- “[i]n October 2020, the Enforcement Division of the SEC served a subpoena on GWGH in connection with an investigation regarding certain accounting matters and GWGH’s issuance of Bonds. This investigation is ongoing and has involved the full cooperation of the Company, and, to GWGH’s knowledge, has not demonstrated the violation of any accounting standards or securities laws by GWGH or any other wrongdoing. On February 15, 2021, with the concurrence of its prior auditor Grant Thornton, LLP, the Company posed two accounting questions to the SEC’s Office of Chief Accountant. This consultation concluded on July 26, 2021, resulting in the late filing of certain financial statements and the voluntary suspension of Bond sales by GWGH for approximately eight months between April and November of 2021. The late filings arising from the consultation resulted in the voluntary suspension of Bond sales, which severely constrained the Debtors’ liquidity by foreclosing access to the capital markets. The Company has actively sought sources of ongoing liquidity, but has been unable to secure such funding outside of a [bankruptcy] case.”
Later in Mr. Evans’s Declaration, he appeared to place some of the blame for GWG’s financial difficulties on the brokerage firms selling the L Bonds. He states that “[t]he Public L Bonds have historically been sold by a seller network most recently comprised of approximately 145 Broker Firms.” And he further notes that part of the SEC’s investigation into GWG included issuing “subpoenas and document requests to individual Broker Firms that were selling or were considering selling GWGH Bonds.” According to Mr. Evans:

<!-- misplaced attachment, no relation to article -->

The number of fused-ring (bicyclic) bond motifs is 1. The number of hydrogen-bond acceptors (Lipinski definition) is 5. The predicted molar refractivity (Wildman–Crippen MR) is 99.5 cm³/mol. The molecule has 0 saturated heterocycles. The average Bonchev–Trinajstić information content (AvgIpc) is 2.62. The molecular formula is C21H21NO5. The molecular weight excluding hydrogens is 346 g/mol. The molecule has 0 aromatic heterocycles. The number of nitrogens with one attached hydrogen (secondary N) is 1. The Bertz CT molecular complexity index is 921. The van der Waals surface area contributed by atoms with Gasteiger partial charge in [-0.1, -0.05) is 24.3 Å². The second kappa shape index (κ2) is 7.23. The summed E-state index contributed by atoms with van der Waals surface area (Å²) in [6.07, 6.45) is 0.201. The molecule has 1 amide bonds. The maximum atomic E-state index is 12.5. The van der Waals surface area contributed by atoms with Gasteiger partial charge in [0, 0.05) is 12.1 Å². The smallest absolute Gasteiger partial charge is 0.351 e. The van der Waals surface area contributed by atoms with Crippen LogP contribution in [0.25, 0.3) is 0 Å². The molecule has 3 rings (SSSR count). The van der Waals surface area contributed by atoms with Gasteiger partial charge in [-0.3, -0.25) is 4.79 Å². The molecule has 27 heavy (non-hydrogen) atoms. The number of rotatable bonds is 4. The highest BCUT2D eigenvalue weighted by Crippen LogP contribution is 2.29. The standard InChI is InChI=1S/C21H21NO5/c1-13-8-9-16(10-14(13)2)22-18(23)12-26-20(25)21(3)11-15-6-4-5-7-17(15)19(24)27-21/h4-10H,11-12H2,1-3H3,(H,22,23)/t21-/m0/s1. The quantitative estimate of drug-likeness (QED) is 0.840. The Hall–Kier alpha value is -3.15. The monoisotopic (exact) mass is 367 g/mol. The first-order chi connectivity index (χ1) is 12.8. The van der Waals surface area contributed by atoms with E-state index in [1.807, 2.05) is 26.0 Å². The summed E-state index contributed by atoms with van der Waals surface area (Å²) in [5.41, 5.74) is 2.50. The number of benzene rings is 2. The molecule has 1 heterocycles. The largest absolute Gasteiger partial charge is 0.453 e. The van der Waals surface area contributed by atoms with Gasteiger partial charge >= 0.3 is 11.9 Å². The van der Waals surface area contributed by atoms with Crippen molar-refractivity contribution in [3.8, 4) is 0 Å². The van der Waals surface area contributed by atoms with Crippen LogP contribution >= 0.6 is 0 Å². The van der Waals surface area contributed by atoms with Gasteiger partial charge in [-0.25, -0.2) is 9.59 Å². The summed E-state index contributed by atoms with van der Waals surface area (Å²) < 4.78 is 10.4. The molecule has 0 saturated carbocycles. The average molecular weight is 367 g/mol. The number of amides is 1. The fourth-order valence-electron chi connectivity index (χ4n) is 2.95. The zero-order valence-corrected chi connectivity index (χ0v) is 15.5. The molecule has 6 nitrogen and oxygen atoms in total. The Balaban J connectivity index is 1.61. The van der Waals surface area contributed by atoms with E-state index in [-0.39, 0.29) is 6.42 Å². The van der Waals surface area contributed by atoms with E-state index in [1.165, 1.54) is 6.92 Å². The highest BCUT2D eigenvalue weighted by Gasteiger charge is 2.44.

- “the SEC’s investigation, particularly its focus on how the Bonds were sold by selling group firms, has had the effect of significantly impacting the Company’s ability to access the capital markets. As noted, in connection with the SEC’s investigation, the SEC has issued subpoenas and document requests to many of GWGH’s Broker Firms, in some instances issuing information requests on an ongoing, or even daily, individual transaction-level basis. As a result, a number of Broker Firms indicated that they would not resume sale of the Bonds until further notice due to concerns of getting involved further in the SEC’s investigation.”
Our law firm is looking to speak with investors who purchased GWG L Bonds through the recommendation of the “approximately 145 Broker firms.” From GWG L Bond prospectuses filed with the SEC, it appears that the broker firms may have received up to 8% commissions for recommending these investments. Further, perhaps motivated by the large commissions, stockbrokers or financial advisors may have made unsuitable recommendation to investors who did not understand the nature of these illiquid investments or the risk involved. These brokers are members of FINRA and our firm specializes in bringing claims in FINRA arbitration to help investors recoup their losses.
If you, or a loved one, invested in GWG L Bonds based on the advice of a stockbroker or financial advisor, please call us at 877.445.9261 or contact us on-line for a free consultation. We work on a contingency fee basis, and we are only compensated if we obtain a settlement or a successful award for our clients.